Every Monday evening Kano Sikple turns on her radio set, certain in the knowledge that she is about to learn something useful.
“I know that every Monday I am sure to hear something new about my farming activity, so this motivates me,” she says.
Kano listens to the AgroTech radio program on Adars FM in order to help her with her two-acre maize farm in Kobeeda Number 1, in the Kintampo North District in the Brong-Ahafo Region of Ghana.
This year, she planted one and a half acres of her farm with improved seed, because of what the radio program taught her. While she has not yet harvested, she says already the strength of the seed has proven better than what she was using before. If it continues this way, she says next year she will continue to buy the improved seed.
“Before, I used to do my own kind of farming and I would lose in many ways,” she says. Now Kano says she has learned how to use the improved seeds, how to prepare her land before planting, and how to plant in rows. “The radio program has helped a lot.”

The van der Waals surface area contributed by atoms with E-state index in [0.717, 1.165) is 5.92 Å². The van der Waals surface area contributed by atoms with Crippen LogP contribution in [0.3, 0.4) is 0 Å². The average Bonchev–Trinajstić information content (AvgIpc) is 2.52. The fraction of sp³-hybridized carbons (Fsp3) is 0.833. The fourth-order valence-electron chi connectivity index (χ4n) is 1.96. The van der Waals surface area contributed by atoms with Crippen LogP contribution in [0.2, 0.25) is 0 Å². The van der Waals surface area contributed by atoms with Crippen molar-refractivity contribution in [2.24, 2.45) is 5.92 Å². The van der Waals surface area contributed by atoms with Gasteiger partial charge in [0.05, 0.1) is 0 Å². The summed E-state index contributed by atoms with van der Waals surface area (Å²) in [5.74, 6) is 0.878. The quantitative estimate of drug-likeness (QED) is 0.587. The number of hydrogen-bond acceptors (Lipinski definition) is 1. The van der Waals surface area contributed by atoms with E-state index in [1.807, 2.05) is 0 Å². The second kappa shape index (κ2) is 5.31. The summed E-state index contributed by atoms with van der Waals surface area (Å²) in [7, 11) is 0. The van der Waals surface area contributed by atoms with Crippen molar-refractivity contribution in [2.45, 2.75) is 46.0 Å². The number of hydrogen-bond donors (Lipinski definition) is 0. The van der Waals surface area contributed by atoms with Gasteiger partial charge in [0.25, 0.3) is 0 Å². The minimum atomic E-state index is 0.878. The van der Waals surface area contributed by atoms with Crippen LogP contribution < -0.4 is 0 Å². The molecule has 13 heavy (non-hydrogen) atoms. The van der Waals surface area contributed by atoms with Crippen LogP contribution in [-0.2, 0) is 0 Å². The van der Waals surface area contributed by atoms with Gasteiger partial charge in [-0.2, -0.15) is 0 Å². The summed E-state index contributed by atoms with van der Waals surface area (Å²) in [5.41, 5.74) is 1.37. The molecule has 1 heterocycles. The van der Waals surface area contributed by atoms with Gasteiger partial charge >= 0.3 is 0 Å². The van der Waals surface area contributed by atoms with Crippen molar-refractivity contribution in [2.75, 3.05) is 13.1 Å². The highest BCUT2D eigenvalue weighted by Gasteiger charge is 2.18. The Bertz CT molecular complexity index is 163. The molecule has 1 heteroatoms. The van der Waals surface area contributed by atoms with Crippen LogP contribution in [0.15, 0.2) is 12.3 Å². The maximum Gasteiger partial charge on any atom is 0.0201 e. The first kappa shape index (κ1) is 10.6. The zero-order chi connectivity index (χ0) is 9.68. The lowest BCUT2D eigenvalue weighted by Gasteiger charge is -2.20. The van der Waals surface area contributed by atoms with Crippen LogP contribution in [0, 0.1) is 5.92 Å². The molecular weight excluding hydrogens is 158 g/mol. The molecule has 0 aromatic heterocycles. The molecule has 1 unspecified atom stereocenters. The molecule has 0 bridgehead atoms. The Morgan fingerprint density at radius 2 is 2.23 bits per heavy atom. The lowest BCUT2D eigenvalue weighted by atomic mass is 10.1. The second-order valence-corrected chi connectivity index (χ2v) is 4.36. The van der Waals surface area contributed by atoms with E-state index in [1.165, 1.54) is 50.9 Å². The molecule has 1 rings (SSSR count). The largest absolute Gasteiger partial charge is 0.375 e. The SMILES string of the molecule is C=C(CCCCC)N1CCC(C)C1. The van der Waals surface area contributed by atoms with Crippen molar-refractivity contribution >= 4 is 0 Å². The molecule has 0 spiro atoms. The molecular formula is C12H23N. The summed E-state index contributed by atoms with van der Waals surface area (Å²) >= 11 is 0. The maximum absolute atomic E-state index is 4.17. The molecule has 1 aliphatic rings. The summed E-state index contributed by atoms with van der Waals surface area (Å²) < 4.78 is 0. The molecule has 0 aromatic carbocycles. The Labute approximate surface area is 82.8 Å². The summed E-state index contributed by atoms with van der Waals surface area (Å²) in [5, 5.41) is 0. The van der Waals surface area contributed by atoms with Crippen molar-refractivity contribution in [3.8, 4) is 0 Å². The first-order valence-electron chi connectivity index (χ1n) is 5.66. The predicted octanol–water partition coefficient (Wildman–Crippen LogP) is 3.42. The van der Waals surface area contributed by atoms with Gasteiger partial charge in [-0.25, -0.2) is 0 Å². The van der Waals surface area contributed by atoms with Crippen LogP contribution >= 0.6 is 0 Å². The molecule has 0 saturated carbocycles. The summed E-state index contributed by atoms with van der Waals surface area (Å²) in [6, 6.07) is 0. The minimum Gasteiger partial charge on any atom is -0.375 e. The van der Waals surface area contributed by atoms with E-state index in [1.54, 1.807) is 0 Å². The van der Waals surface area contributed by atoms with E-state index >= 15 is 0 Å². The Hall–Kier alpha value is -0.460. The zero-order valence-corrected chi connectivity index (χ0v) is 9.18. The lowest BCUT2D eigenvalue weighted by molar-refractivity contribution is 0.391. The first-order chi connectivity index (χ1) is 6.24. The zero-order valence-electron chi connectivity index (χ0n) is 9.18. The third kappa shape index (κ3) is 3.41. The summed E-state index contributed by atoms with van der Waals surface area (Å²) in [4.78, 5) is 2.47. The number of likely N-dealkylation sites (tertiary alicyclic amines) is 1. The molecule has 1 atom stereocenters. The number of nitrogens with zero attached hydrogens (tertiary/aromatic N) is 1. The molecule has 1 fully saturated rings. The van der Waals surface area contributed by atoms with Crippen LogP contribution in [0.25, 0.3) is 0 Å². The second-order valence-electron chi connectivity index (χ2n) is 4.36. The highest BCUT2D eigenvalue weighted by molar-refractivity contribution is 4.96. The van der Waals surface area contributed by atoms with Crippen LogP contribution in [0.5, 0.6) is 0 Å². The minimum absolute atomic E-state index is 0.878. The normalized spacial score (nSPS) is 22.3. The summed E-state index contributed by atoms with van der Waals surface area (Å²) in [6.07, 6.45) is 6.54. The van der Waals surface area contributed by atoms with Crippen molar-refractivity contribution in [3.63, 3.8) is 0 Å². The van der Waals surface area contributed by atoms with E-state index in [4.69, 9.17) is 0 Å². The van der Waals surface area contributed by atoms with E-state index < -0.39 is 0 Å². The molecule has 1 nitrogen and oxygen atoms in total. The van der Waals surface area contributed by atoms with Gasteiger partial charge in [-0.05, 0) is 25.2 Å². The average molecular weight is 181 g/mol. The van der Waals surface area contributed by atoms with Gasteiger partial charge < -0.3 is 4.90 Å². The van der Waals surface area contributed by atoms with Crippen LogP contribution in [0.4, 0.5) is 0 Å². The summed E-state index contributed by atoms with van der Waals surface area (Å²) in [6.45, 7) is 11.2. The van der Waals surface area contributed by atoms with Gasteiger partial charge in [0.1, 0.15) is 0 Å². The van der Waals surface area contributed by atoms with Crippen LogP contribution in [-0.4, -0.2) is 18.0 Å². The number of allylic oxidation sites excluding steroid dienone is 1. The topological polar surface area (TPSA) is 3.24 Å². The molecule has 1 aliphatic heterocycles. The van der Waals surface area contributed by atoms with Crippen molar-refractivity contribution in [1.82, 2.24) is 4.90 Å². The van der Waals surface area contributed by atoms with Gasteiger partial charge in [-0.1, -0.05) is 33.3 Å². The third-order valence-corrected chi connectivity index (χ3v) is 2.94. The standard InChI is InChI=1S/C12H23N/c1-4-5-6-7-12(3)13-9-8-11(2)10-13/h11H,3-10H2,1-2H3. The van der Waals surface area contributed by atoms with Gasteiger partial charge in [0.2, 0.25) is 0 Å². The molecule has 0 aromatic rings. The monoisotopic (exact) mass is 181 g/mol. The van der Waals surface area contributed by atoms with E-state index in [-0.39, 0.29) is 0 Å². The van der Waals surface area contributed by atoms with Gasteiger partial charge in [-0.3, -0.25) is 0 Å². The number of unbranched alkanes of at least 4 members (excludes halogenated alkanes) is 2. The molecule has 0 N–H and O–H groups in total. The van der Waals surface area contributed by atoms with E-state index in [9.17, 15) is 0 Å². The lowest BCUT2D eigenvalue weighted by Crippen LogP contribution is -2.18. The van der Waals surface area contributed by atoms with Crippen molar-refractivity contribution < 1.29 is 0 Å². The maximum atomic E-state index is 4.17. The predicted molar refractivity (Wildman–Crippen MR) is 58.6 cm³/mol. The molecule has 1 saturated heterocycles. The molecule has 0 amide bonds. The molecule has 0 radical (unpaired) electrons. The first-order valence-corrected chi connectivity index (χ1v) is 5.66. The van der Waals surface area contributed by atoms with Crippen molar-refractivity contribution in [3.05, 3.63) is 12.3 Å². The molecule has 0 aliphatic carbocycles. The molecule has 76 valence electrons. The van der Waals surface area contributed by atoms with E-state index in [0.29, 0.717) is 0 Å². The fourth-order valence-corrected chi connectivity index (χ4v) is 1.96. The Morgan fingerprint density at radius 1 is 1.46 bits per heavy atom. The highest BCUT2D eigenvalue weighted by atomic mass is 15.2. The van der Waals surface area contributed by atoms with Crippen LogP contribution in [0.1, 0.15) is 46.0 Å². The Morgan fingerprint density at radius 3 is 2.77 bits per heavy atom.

Kano says that it’s been especially important for the women of her community.
“Women shouldn’t leave themselves out,” she says. “Women should do more listening than even the men, because I have seen that the radio program is helping them even more.”
The radio program that Kano listens to is made possible through USAID’s New Alliance ICT Extension Challenge Fund. This project focuses on using a scalable, integrated suite of ICT-based services to cost-effectively drive behaviour change and help Ghanaian farmers increase their yields of six target crops (maize, rice, soybean, cassava, yam, and cowpeas), thereby improving food security.